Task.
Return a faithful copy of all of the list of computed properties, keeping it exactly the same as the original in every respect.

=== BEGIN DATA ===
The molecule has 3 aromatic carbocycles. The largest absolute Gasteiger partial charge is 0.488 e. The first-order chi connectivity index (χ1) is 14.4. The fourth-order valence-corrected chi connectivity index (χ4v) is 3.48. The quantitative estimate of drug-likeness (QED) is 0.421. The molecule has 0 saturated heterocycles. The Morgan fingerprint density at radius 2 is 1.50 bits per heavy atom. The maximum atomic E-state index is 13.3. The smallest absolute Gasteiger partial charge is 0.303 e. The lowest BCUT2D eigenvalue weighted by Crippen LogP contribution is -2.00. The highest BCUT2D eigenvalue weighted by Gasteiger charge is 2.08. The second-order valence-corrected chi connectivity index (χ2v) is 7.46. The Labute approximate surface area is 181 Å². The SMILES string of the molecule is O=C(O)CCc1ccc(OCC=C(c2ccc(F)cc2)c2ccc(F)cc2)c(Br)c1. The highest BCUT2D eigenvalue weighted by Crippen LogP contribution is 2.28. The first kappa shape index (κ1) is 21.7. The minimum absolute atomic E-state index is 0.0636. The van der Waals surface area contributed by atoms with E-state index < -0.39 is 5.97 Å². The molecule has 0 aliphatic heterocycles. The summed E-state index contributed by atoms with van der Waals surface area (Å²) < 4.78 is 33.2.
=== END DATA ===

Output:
The molecule has 3 aromatic carbocycles. The largest absolute Gasteiger partial charge is 0.488 e. The first-order chi connectivity index (χ1) is 14.4. The fourth-order valence-corrected chi connectivity index (χ4v) is 3.48. The quantitative estimate of drug-likeness (QED) is 0.421. The molecule has 0 saturated heterocycles. The Morgan fingerprint density at radius 2 is 1.50 bits per heavy atom. The maximum atomic E-state index is 13.3. The smallest absolute Gasteiger partial charge is 0.303 e. The lowest BCUT2D eigenvalue weighted by Crippen LogP contribution is -2.00. The highest BCUT2D eigenvalue weighted by Gasteiger charge is 2.08. The second-order valence-corrected chi connectivity index (χ2v) is 7.46. The Labute approximate surface area is 181 Å². The SMILES string of the molecule is O=C(O)CCc1ccc(OCC=C(c2ccc(F)cc2)c2ccc(F)cc2)c(Br)c1. The highest BCUT2D eigenvalue weighted by Crippen LogP contribution is 2.28. The first kappa shape index (κ1) is 21.7. The minimum absolute atomic E-state index is 0.0636. The van der Waals surface area contributed by atoms with E-state index < -0.39 is 5.97 Å². The molecule has 0 aliphatic heterocycles. The summed E-state index contributed by atoms with van der Waals surface area (Å²) < 4.78 is 33.2.